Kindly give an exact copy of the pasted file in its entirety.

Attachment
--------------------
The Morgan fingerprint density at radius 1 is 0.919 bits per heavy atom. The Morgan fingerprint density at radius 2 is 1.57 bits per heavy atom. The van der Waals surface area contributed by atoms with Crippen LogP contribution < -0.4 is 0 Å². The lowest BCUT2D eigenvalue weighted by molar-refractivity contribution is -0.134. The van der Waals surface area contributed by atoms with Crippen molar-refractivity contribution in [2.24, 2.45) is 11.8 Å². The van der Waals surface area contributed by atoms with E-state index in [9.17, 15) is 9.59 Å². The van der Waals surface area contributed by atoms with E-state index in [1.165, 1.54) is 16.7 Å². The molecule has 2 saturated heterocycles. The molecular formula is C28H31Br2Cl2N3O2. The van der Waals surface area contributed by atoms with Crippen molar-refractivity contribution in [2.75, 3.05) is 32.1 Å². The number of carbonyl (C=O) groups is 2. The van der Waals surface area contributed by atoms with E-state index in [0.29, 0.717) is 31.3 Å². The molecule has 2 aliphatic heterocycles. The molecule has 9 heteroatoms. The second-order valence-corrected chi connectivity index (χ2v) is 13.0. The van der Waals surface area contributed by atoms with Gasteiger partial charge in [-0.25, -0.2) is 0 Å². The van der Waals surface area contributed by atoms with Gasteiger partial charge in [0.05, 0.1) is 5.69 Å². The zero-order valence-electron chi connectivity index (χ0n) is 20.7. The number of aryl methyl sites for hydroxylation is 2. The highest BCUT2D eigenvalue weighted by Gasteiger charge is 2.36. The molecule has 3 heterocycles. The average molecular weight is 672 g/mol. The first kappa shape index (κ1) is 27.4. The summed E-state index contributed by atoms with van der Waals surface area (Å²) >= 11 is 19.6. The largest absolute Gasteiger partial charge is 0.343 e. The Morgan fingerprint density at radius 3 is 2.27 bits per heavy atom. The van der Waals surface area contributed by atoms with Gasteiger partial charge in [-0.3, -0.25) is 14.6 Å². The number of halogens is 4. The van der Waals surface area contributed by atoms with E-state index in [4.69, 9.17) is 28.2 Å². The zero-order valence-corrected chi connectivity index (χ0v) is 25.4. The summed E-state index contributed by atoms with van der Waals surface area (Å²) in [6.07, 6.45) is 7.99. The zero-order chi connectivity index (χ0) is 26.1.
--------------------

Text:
The Morgan fingerprint density at radius 1 is 0.919 bits per heavy atom. The Morgan fingerprint density at radius 2 is 1.57 bits per heavy atom. The van der Waals surface area contributed by atoms with Crippen LogP contribution < -0.4 is 0 Å². The lowest BCUT2D eigenvalue weighted by molar-refractivity contribution is -0.134. The van der Waals surface area contributed by atoms with Crippen molar-refractivity contribution in [2.24, 2.45) is 11.8 Å². The van der Waals surface area contributed by atoms with E-state index in [9.17, 15) is 9.59 Å². The van der Waals surface area contributed by atoms with E-state index in [1.165, 1.54) is 16.7 Å². The molecule has 2 saturated heterocycles. The molecular formula is C28H31Br2Cl2N3O2. The van der Waals surface area contributed by atoms with Crippen molar-refractivity contribution in [2.75, 3.05) is 32.1 Å². The number of carbonyl (C=O) groups is 2. The van der Waals surface area contributed by atoms with E-state index in [0.29, 0.717) is 31.3 Å². The molecule has 2 aliphatic heterocycles. The molecule has 9 heteroatoms. The second-order valence-corrected chi connectivity index (χ2v) is 13.0. The van der Waals surface area contributed by atoms with Gasteiger partial charge in [-0.25, -0.2) is 0 Å². The van der Waals surface area contributed by atoms with Gasteiger partial charge in [0.05, 0.1) is 5.69 Å². The zero-order valence-electron chi connectivity index (χ0n) is 20.7. The number of aryl methyl sites for hydroxylation is 2. The highest BCUT2D eigenvalue weighted by Gasteiger charge is 2.36. The molecule has 3 heterocycles. The average molecular weight is 672 g/mol. The first kappa shape index (κ1) is 27.4. The summed E-state index contributed by atoms with van der Waals surface area (Å²) >= 11 is 19.6. The largest absolute Gasteiger partial charge is 0.343 e. The Morgan fingerprint density at radius 3 is 2.27 bits per heavy atom. The van der Waals surface area contributed by atoms with Gasteiger partial charge in [-0.3, -0.25) is 14.6 Å². The number of halogens is 4. The van der Waals surface area contributed by atoms with E-state index in [4.69, 9.17) is 28.2 Å². The zero-order valence-corrected chi connectivity index (χ0v) is 25.4. The summed E-state index contributed by atoms with van der Waals surface area (Å²) in [6.07, 6.45) is 7.99. The zero-order chi connectivity index (χ0) is 26.1.